23. 23. Four Step Programme p g • Define the problem(s) • What are the problems that we can solve could we solve others solve, • Define the customer group(s) • How can we segment into meaningful groups • Define the group(s) that can be served profitably • Which can we serve profitably and which will cost us money • Define the method(s) of communicating with them • What is the best medium to convince customers that we can solve their problems
  24. 24. Customers / Problems Matrix Problem 1 Problem 2 Problem 3 Group A Group B p Group C
  25. 25. Marketing Summary g y • Marketing places the customer at the centre of the business • The objective of the enterprise is to satisfy customers above their expectation and make a good profit • This is very difficult to achieve. If it was easy, then everybody could do it
  27. 27. Customers And solving their problems
  28. 28. Customers Cost Money y • The real cost of doing business is the sum of the costs incurred in finding satisfying and keeping finding, customers • Customers are the only real assets of a company as they are the only source of revenue. • Costs fall into four categories – Acquisition costs q – Product/Service cost – Fulfilment costs – Retention costs R i
  29. 29. Customers Cost Money y • Fi di customers - A Finding t Acquisition Costs i iti C t – All those marketing and communication costs targeted at potential customers • Making it - Product / Service Costs – The prime manufacturing or service delivery costs - materials, labour and overhead • Delivering it - Fulfilment Costs – All costs incurred in creating the product and delivering it from the point of creation to the point of consumption • Keeping customers - Retention Costs – All those marketing and customer care costs targeted at existing customers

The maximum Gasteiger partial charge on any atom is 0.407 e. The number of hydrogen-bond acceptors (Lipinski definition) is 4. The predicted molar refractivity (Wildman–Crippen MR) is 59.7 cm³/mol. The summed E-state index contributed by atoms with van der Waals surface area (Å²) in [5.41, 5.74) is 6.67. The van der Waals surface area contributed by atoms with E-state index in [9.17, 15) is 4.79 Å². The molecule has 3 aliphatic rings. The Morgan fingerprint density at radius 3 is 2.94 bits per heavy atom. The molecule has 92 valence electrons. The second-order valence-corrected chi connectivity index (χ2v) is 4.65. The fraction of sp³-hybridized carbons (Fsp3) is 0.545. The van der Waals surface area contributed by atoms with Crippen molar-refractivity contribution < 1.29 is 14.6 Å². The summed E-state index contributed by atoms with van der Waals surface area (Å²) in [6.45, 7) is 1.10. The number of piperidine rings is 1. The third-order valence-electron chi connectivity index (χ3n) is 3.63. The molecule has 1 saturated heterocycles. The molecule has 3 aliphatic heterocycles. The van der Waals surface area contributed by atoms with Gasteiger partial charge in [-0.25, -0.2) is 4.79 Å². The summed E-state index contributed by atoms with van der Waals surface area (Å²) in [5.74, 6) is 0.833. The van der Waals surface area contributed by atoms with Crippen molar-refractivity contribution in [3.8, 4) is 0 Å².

30. 30. Finding and Keeping Customers g p g • Finding Customers - Acquisition Costs – You must be able to able to communicate with potential customers to convert them into actual customers – What to say – How to say it – What medium to use • Keeping Customers – Retention Costs – Customers need to believe that they should continue to buy from you and not try elsewhere – What to say – How to say it – What medium to use
  31. 31. Customer Segmentation g • What ways are there to classify the types of y y yp customer you currently sell to? • How do you do this at the moment? • Here a e so e opt o s to c ass y custo e s e e are some options classify customers…
  32. 32. Basic Customer Types yp Loyalty y y High Low High Box 1 Box 2 True friends Butterflies Profitability Box 3 Box 4 Barnacles Strangers Low
  33. 33. Add 5 of your customers to each box y Loyalty y y High Low High Box 1 Box 2 Profitability Box 3 Box 4 Low
  34. 34. True Friends True Friends – Good fit between customer’s needs and company s company’s offering – Highest profit potential • What actions should we take? – Build loyalty in thought and action – Communicate consistently but not too often – Delight them by delivering superior value – Beware of discounting = Barnacles
  35. 35. Butterflies Butterflies – Good fit between customer’s needs and company’s offering – High profit potential • What actions should we take? – Identify those that can be turned into True Friends – Profit from the remainder – Monitor profitability routinely
  36. 36. Barnacles Barnacles – Limited fit between customer’s needs and the company’s needs ’ d – Low profit potential • What actions should we take? – Learn to say “No” – Consider other products – Identify those than can be converted into True Friends d
  37. 37. Strangers g Strangers – Little fit between customer’s needs and the company’s offering ’ ff i – Lowest profit potential • What actions should we take? – Make no investment in these relationships – M k a profit on each transaction Make fit ht ti
  38. 38. Options for Business Growth p Products/Services oducts/Se v ces Existing New Existing Box 2 Box 1 Market Product Penetration Development Markets/Customers Box 3 Box 4 Market Diversification Development New
  39. 39. Business Growth • Market Penetration – This is a safe place to be but will not produce a significant revenue increase unless each customer buys more • Product Development – A good understanding of customer's needs reduces the risks involved in selling new products (cross selling up-selling) selling, up selling) • Market Development op – Go out and find new customers, either non users or competitive users • Diversification – Be very bold - develop new products and sell to new customers. customers Dangerous
  40. 40. What are your options for g y p growth? Products/Services oducts/Se v ces Existing New Existing Box 2 Box 1 Markets/Customers Box 3 Box 4 New
  41. 41. How are we going to get there?
  42. 42. Brands What is a brand? What does it do? What can be a brand?